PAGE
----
On Thursday my Mom came for a visit, we took the boys to MC Donald’s playland for lunch. A friend had suggested a new one that I hadn’t known about which was much closer to where we were. We
found a table in the playroom (no small feat!) and began to settle in. Kaleb in his highchair and Josh tearing off to discover the bounty of MC Donald’s playland slides and tubes and mazes!
|This is a google image, not one of mine|
I sat watching the kids playing and I heard a very familiar screaming, terrified screams, coming from the entrance of the play structure. I looked over and Josh was standing there, sheer terror on his face. I went running over and scooped him up, cuddling him and assuring him that he was okay, trying to figure out if he’d fallen or just been afraid… (hard when your kid still won’t talk). Then a woman approached me and had her son apologize to Joshua, when I asked what happened she said that her son could be loud sometimes and it scared Josh. This is when little red flags went off, Josh is LOUD, he rough houses all the time and has endured much in his childhood… a little noise from another three year old doesn’t instill that kind of terror from him. I however chose to ignore the incident and Josh seemed happy to continue to play so on with lunch we went. My Mother came back, we began to eat and I noticed that I hadn’t seen Josh in a a little while.
I searched around and finally spotted him way up at the top of the structure in a little plexi-glass bubble smiling down on me and sitting quite happily. That was when I saw hands reach out and start hitting Josh on the head, Josh’s smile crumpled and he began to scream again, his little hands pressed against the glass and calling in terror for his Mummy. I felt sick watching the display in front of me and not being able to help, I called to Josh telling him to come down the slide to me, but he wouldn’t move, my Mother who was further to the side than I was leaned back and could see the same little boy (bully) blocking Joshua’s path, separating him from coming to us. Heat and anger filled me and my mind searched for a solution while raw Mother bear instinct had me wanting to rip the tube apart grab the bully away from my son and deliver him to his mother who sat chatting in a corner with her friend, totally unaware of the antics of her son, of which included hitting three kids that I saw and punching a woman in the stomach, as well as trying to steal Kaleb’s balloon).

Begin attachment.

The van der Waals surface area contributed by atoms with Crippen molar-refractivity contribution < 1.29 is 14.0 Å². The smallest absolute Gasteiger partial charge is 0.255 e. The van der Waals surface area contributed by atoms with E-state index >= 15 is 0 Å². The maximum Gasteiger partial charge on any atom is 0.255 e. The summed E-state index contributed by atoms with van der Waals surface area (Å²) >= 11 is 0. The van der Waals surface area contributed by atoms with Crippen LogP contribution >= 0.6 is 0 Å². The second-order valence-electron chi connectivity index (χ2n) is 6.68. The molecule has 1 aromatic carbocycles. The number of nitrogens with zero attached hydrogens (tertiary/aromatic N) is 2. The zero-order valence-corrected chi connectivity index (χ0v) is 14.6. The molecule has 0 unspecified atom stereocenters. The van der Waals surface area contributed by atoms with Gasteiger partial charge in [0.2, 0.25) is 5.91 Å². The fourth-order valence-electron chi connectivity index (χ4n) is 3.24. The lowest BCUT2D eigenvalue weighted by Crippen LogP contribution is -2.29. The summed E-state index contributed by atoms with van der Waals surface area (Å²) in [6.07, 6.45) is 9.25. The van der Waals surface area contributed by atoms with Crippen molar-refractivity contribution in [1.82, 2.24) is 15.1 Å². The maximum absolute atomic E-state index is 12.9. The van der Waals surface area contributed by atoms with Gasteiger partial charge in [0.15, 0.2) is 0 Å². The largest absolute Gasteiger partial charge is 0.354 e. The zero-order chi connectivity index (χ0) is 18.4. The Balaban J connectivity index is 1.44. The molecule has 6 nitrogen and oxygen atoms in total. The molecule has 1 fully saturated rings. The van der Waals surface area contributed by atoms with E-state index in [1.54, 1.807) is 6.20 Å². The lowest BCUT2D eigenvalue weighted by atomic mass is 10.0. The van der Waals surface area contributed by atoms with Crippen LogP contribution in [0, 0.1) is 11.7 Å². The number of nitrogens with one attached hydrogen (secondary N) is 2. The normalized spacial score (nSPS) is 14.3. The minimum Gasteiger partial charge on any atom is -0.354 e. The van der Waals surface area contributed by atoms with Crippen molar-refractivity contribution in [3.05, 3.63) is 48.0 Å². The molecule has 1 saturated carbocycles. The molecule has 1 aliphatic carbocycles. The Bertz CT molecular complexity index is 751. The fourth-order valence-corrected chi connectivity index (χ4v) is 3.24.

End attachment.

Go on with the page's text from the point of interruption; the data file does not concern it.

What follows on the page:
I saw a little boy who was older and I grabbed him, asking him to help us. He and his sister went racing to the rescue, they chased the bully away but try as they might they were unable to get Josh to follow them, so instead they sat with him, calming him down and trying to get him to go with them. A crowd of parents was growing at the bottom of the apparatus, waiting to see the outcome of Josh’s heartbreaking plight. He continued to call down to me, and finally despite the rules I pulled off my boots and began the assent to get my son. Vaguely I heard my Mother say ‘do you want me to go?’ but my only clear thought was that I had to get to my son. It was about three minutes into the maze of tunnels that I realized what I had done. Here I was, an adult who was terrified of the MRI machine and now I was a quarter of the way up in a tube built for three year olds, no air, kids in line behind me and endless tubes in front of me. The heat clawed it’s way up my body, sweat trickled down my spine and panic was at the edge of my consciousness. Fear, cold and paralyzing was clawing at me and I could hear my Mother’s words ‘do you want me to go?’, the stupidity of ignoring those words hit me full in the face. Kids were itching to get past me but the thought of them moving past me, pushing me even closer to the hot, airless plastic tube, had me telling them to be patient in a not very patient voice. I was calling Josh and though I could hear him I couldn’t find him. Turn after turn I went, the tubes endless and with no holes to allow fresh air in. I climbed and climbed, too afraid to turn back and yet terrified that I would panic and be useless to Josh who clearly needed me not to panic. Just when I thought I would not make it I turned and there to my right, sitting in the plexi-glass bubble with the two kids I had sent up was Josh. Relief filled my heart. I had done it, I had gotten to him, he was okay. However, then he raced to me, put his arms around my neck and clung to me, creating even less room in the tiny tube than there had been. I knew I couldn’t stomach turning around, going back through the maze of tunnels again so I turned to the boy (he was about 8 years old) and I asked him ‘how do I get out of this thing?’ and with a benevolent smile he said ‘there’s a slide this way mam’. I had apparently thrown away all pride, because not only was I allowing my panic to show to this 8 year old child but I was even okay with him calling me ‘Mam’. He led me through one last tunnel and then, all of a sudden I felt the cool air hit me as the tunnel open into a netted little room. I sat down and breathed, counting to ten, breathing… that air felt so good on my skin, I could have stayed in that little netted room for the rest of the day, but the fact was that I had one more tunnel to face, there were three kids with me, I was the adult, and yet I couldn’t bring myself to get a grip. The older boy went down the slide first, then Josh and then the little girl tried to let me go first but I needed air for just a few minutes longer. We went back and forth a few times but then she finally went. At the end of the tube I could hear the cheers that told me that Josh had made it safely to the bottom, and I knew that my Mom would comfort him sufficiently, the temptation to remain in this netted room was great. Finally I mustered up all of my courage and with eyes closed I entered the tube slide and pushed myself through yet another tube of terror…